Twilight Time's packaging for The Bullet Train touts the 1975 Japanese thriller's potential influence on the '90s blockbuster Speed, but The Bullet Train's style and tone is pure '70s disaster spectacle. Inspired by the Hollywood blockbusters of the time, The Bullet Train is packed to its gills with stars, like The Seven Samurai's Takashi Shimura, Kinya Kitaoji of the Battles Without Honor and Humanity series, and even Sister Street Fighter herself, Etsuko Shihomi. You can be forgiven for missing them, however, since many stars only appear onscreen briefly and pretty much all of them are upstaged by the premise. Even martial arts legend Shinichi "Sonny" Chiba, who is second billed, barely gets a chance to form a character.
The Bullet Train's hook is that there's a bomb on a high-speed train that will explode if the train ever drops below 80 kilometers per hour. Disgruntled working man Okita (Ken Takakura, Riding Alone for Thousands of Miles) and his two misfit collaborators are behind the bombing. Unlike in most Hollywood flicks, these conspirators are not psychopathic madmen or criminal masterminds. They are just regular men who feel dumped on by society, so they have decided to score a little ransom money to even the scales. Okita is a likable antihero, similar to Sterling Hayden's character in The Killing, which leaves viewers flip-flopping about whether we should root for him or hope that his plan gets foiled.
Director Junya Sato and co-writer Ryunosuke Ono indulge in plenty of familiar disaster tropes, such as a pregnant passenger on the speeding train who goes into labor and a criminal in transport who takes advantage of the crisis to try to escape. But mostly, the filmmakers treat the train as a brewing cauldron of vaguely defined chaos, so instead they can focus on the efforts of the conspirators to secure their ransom, the cops' efforts to thwart them, and the train company's efforts to protect their passengers. Ken Utsui plays the thoughtful, super-intelligent train dispatcher whose concern for the human lives at stake makes him the emotional anchor of a fairly schematic flick.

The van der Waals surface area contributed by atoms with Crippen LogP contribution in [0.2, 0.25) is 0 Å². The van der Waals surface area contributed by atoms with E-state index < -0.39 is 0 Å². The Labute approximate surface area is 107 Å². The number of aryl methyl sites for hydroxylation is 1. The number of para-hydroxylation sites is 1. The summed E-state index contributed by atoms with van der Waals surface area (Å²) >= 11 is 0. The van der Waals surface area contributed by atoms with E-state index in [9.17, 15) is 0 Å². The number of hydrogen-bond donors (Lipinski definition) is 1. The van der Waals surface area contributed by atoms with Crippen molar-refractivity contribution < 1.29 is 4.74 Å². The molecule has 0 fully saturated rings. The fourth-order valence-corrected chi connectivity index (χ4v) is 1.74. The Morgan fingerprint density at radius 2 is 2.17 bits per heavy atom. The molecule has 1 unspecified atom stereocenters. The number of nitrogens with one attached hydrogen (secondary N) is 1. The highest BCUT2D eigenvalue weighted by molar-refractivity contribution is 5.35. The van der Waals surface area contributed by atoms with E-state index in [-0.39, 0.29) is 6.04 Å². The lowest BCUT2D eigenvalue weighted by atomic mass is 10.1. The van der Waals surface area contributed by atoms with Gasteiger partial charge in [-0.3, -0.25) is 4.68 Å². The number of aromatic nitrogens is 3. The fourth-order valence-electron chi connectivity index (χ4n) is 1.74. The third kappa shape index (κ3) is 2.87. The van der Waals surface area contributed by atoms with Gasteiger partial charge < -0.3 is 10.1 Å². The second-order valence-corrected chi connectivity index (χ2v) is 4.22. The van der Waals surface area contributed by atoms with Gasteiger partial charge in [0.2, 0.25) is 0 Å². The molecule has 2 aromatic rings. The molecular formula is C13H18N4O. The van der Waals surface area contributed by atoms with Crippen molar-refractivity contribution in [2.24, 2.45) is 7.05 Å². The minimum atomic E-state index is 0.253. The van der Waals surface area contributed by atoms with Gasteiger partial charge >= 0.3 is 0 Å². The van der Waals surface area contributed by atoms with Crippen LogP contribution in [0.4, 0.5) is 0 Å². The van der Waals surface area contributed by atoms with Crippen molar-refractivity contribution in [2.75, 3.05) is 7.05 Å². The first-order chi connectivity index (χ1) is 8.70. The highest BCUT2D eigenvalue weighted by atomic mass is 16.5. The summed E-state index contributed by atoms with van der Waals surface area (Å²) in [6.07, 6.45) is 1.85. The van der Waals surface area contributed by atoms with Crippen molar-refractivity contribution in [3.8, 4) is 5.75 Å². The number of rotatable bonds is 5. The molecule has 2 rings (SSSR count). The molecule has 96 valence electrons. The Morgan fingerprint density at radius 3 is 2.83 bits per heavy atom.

Sato attempts a modicum of emotional depth by riddling the film with flashbacks, which flesh out the conspirators' backstories. However, these flashbacks never really offer a simple explanation (or excuse) as to why these characters would react to their hard luck by putting the lives of 1500 passengers in danger. This lack of easy answers probably explains why most foreign releases of the film have cut these sections out. Back in 2006, DVD Talk's Stuart Galbraith IV reviewed the shorter "international" version and found it pretty underwhelming. It's easy to see why, because, if you lose the flashbacks, you basically lose the sense that anyone onscreen is a dimensional human being. The uncut, 152-minute version presented on Twilight Time's Blu-ray is still not a perfect movie -- it's overstuffed and drags at various intervals -- but it has an uncommon personality which distinguishes it from other flicks of its ilk.